Projection #2, the Optimistic Ridership Projection, adjusted for the impact of the $2.50 average fare using the LLC Monorail fare elasticity factor of -0.20., This projection accepts all other LLC Monorail assumptions, including the aggressive advertising revenue projection and the LLC Monorail fare elasticity factor for subsequent fare increases between 2003 and 2034. Projection #1 assumes no capital or operating cost overrun. This projection yields 25,400 daily passengers in 2004, 53 percent below the 53,500 LLC Monorail projection. Between 2003 and 2035, a net negative cash flow of 36 percent (minus $1.000 billion) would occur. Compared to the Proponent's Projections (#1), a negative cash flow result of $1.5 billion would occur. Revenues would be insufficient to pay obligations for all but two years from 2003 to 2035. The projected accumulated would be greater than debt service reserves and the general fund from 2007.

Projection #3, the Conservative Ridership Projection, is considered to be the most likely scenario. Projection #3 adjusts for the impact of the $2.50 fare, using the national -0.36 fare elasticity factor. This projection downwardly adjusts advertising revenues, uses the national fare elasticity factor for fare increases between 2003 and 2035, and assumes a 10 percent operating cost overrun. Projection #2 assumes no capital cost overrun. Between 2003 and 2035, a net loss of 60 percent ($1.705 billion) would occur. Compared to the Proponent's Projections (#1), a negative cash flow result of $2.2 billion would occur. Revenues would be insufficient to pay obligations in all years from 2003 to 2035. The projected accumulated would be greater than debt service reserves and the general fund from 2006 (Figure #1 and Table).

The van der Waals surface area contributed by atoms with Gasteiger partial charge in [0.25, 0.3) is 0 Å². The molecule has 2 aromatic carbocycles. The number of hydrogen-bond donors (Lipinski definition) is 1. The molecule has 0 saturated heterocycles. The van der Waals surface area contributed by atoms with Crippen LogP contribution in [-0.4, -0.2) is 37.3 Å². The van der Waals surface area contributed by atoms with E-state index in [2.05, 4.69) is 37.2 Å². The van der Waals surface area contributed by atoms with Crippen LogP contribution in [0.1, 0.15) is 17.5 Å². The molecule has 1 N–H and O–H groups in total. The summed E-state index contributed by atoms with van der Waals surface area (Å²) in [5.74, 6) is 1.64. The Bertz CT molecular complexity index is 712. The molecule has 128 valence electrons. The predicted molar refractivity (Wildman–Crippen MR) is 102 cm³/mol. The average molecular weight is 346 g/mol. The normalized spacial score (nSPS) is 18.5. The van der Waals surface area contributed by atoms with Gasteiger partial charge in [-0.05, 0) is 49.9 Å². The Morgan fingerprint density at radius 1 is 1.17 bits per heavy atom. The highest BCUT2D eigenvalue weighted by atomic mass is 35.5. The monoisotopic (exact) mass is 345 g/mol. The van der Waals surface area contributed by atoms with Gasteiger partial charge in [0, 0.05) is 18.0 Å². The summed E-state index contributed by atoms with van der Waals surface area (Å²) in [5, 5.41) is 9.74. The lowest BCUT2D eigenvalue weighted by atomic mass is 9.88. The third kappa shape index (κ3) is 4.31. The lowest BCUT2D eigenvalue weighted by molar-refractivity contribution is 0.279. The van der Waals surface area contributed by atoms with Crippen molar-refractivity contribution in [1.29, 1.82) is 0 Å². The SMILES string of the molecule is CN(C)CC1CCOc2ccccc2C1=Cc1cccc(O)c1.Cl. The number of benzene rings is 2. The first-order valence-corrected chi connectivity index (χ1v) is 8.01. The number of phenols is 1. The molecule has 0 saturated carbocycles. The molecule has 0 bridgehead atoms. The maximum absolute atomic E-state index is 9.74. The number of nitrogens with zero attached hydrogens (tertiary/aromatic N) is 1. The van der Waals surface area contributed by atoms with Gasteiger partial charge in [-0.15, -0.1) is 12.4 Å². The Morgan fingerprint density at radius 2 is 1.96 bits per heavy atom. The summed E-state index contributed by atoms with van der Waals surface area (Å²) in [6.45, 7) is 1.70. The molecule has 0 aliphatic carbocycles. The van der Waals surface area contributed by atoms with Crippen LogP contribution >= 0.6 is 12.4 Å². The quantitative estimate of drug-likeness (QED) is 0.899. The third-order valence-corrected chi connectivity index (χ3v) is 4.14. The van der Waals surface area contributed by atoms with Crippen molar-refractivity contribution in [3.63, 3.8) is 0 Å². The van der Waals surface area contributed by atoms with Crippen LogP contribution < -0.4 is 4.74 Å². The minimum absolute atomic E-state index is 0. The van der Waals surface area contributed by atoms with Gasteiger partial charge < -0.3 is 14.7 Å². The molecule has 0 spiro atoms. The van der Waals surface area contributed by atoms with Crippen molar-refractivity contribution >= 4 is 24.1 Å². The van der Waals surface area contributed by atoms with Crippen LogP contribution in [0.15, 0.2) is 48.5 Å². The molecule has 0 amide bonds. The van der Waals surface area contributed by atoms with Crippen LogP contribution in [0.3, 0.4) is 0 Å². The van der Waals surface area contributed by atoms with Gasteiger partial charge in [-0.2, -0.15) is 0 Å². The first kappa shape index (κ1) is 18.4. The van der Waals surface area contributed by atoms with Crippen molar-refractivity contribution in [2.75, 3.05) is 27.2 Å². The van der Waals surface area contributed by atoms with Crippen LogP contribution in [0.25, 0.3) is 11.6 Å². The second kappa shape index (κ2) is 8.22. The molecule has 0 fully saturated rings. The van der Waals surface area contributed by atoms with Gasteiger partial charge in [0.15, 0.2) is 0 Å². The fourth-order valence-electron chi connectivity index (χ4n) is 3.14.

The LLC Monorail could not financially survive the smallest ridership projection error that has been typical of high volume fixed guideway projects. If project revenue (fares and advertising) is as little as 11 percent short, the LLC Monorail would be incapable of meeting its financial obligations, even if all other project projections and assumptions proved accurate. Virtually no ridership projection for a high volume fixed guideway project has been accurate enough that if achieved in Las Vegas would enable the LLC Monorail to meet its financial obligations. Ridership projections for high volume fixed guideways have had an average error of 72 percent, and the most accurate has been an error of 28 percent (Section 4).

From the information available, it is likely that there is a considerable risk that the LLC Monorail will be unable to meet its ridership projections, revenue projections or financial obligations (Section 19).

Summary of Projections
Projection #1

Proponents (as supplied by LLC Monorail)

This Study
Projection #2

Optimistic Ridership

Projection #3

Conservative Ridership

Daily Ridership: 2004 53,525 25,363 16,924
Comparison to #1 -- -52.6% -68.4%
Daily Ridership: 2035 64,482 26,751 15,872
Comparison to #1 -- -59.5% -75.4%
Planned Net Cash Flow: 2003-2035 (Millions) $534 $534 $534
This Case Net Cash Flow: 2003-2035 (Millions) $534 ($1,000) ($1,705)
Variation: 2003-2035 (Millions) $0 ($1,533) ($2,239)
Fare Recovery Ratio: 2003-2035 280.0% 122.7% 70.6%
Revenues/Expenses: 2003-2035 19.3% -36.0% -59.9%
Years Financial Obligations Met by Cash Flow 33 of 33 2 of 33 0 of 33
First Year Financial Obligations Not Met by Cash Flow NA 2004 2003
Year Negative Result Exceeds Reserves & Funds NA 2007 2006




Local taxpayers, state taxpayers and riders could be at risk in three ways:

While the LLC Monorail is projected to attract only one percent of its ridership from the Las Vegas Strip Route (#301), there is the potential that higher diversion could threaten the fiscal viability of the RTC bus system. Route #301 has by far the highest fare recovery ratio in the RTC system. The riders who would be diverted are likely to be full fare paying tourists, which would reduce the fare recovery ratio, making it necessary to either reduce service (on the Strip route or on other routes) or raise taxes.